9L: Absolutely. I agree, no wrong answer there. Let me back up a minute. You mentioned Mark Richard as an influence on "Paint." Who/what else would you count as an influence on "Paint" and/or just your work in general?

WC: I've always enjoyed stories that had dreamy but simple language and incorporated the fantastic but I haven't been able to pull it off myself too often. I always loved Judy Budnitz's work, stories like "Hershel" -- her fascination with babies and how she gives them a mythical, fairy tale standing without getting sentimental. She and David Foster Wallace got a lot of my attention when I was first trying to write. That was the nineties, and I remember me and everyone else reciting pieces from Jesus' Son. The whole world of Elevator Theory that Colson Whitehead produced in The Intuitionist still amazes me. Jonathan Swift. I bet Edisto by Padgett Powell has some influence on "Paint." In general, Amy Hempel has been a tremendous influence on me, both as a teacher and writer, and I'm pretty sure I'm not the first to proclaim that. I'm going to miss Barry Hannah a great deal. I remember reading George Saunders' "The 400lb CEO" in Harper's and that story's probably as responsible as any for getting me to write. And, in homage to your current genre-bending issue, I'd love to point our how much I love "The Unknown Solider" by Luc Sante -- to me, it's not fully prose poem or conventional story, but it has a narrative, and I think it's just gorgeous and remarkable.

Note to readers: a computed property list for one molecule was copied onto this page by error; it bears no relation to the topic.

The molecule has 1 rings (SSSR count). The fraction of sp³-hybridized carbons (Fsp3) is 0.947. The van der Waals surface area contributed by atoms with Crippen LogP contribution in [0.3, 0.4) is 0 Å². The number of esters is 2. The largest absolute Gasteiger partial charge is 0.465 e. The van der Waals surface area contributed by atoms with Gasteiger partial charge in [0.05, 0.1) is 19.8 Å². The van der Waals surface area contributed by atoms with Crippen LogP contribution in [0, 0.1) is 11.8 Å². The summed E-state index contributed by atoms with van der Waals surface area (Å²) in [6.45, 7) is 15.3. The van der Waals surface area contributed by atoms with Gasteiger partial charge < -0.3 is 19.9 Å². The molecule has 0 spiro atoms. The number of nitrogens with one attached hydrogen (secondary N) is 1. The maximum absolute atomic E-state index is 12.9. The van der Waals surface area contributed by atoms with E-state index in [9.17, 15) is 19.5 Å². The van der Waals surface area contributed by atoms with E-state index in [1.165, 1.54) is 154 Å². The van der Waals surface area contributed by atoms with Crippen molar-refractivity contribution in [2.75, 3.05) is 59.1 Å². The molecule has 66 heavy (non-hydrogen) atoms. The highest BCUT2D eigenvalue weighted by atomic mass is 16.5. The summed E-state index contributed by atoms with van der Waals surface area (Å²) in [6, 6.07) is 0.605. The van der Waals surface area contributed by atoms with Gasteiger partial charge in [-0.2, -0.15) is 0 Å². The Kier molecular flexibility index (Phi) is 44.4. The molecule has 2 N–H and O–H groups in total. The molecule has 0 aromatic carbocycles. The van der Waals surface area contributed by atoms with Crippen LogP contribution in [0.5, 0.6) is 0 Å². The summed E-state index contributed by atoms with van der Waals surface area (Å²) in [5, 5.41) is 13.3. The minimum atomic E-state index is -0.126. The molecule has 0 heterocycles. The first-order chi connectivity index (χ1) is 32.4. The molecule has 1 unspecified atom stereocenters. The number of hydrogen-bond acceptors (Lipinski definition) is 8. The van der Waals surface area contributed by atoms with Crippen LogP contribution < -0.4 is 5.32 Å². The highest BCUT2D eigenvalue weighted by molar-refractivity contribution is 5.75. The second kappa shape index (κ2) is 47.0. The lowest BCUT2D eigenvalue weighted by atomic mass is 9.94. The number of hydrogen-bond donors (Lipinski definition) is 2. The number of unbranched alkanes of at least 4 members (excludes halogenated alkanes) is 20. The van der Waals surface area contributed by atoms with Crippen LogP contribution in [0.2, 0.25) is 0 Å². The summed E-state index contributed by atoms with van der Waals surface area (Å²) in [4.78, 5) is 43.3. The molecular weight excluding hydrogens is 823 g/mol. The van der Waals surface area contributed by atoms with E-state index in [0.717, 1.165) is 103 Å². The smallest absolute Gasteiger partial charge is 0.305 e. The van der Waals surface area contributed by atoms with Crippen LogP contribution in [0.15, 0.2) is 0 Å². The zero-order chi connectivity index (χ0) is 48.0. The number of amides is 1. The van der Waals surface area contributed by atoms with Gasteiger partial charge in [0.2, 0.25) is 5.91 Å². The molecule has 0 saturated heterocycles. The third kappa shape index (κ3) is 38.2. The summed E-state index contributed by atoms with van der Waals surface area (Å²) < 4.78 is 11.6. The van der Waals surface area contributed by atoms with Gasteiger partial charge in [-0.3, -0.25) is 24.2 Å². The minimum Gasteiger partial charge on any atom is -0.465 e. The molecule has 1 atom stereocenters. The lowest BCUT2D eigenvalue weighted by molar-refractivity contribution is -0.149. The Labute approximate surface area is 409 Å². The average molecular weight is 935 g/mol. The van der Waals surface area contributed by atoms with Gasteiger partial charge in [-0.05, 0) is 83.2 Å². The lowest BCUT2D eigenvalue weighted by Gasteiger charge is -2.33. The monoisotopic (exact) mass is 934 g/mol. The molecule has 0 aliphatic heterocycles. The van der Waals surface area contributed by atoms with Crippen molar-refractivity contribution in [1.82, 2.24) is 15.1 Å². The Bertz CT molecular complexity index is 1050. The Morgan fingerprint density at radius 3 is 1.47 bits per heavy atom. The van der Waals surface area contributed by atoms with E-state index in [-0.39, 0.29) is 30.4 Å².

9L: Last question. What are you working on now? Any chance there are/will be more stories featuring Paint?

WC: I don't think there'll be more Paint, although I think my characters are likely to end up drinking together or starting some kind of support group. Right now I'm trying to finish a longer DOE-related novel-ish thing that I've been working on, on and off, for a while. I spent too much time polishing what I had and made no progress so now I've got to finish it. It could end up being a practice novel but that's all the more reason. Either fix it or get it out of the way of the other stuff.

Thanks to Whit Coppedge for taking the time to speak to me! To read "Paint," pick up a copy of Ninth Letter (vol. 7, no. 1) in our webstore.

Tuesday, October 05, 2010

New Books

Here are some new books from our contributors:

Jo Scott-Coe's new memoir in essays, Teacher at Point Blank has just been released from Aunt Lute Books. The essay, "In/Out," which appears in the book was featured in vol. 3, no. 2. Here are some of Jo Scott-Coe's tour dates in support of the memoir:

San Francisco, Books, Inc. The Castro: October 21, 7:30pm
Riverside, California: Central Library for Arts Walk: November 4, 6:30pm
Seattle, Washington: Elliot Bay Book Company, November 19, 4:00pm
Seattle, Washington: Parkplace Books, November 20, 2:00pm

Vol. 4, no. 1 contributor, Brock Clarke's new novel, Exley, is now out in the world. He'll be reading as part of the Happy Ending Reading Series in NYC tomorrow, 10/6. For more tour dates, check his website. Brock Clarke also contributes to the special feature "The National Book Award 1960, Revisited" in the current issue.

How Should a Person Be?, the new book from Shelia Heti (vol. 4, no. 2), is now available and can be ordered through the book's website.

Adam Levin's (vol. 1, no. 1) book, The Instructions, is on sale and featured as the deal of the day at The McSweeney's Store.

The Wilding by Benjamin Percy (vol. 6, no. 2) is now available. Head on over to his website for tour dates.

Gary L. McDowell (vol. 4, no. 1) has a new poetry collection out, American Amen.

Matt Bell (forthcoming in vol. 7, no. 2) has a new fiction collection, How They Were Found, from Keyhole Press.

Also available from Keyhole Press is 9L staffer Aaron Burch's new book, How to Predict the Weather.

And finally, former 9L staffer Andrew Ervin's book, Extraordinary Renditions, was recently published by Coffee House Press.

Congratulations everyone!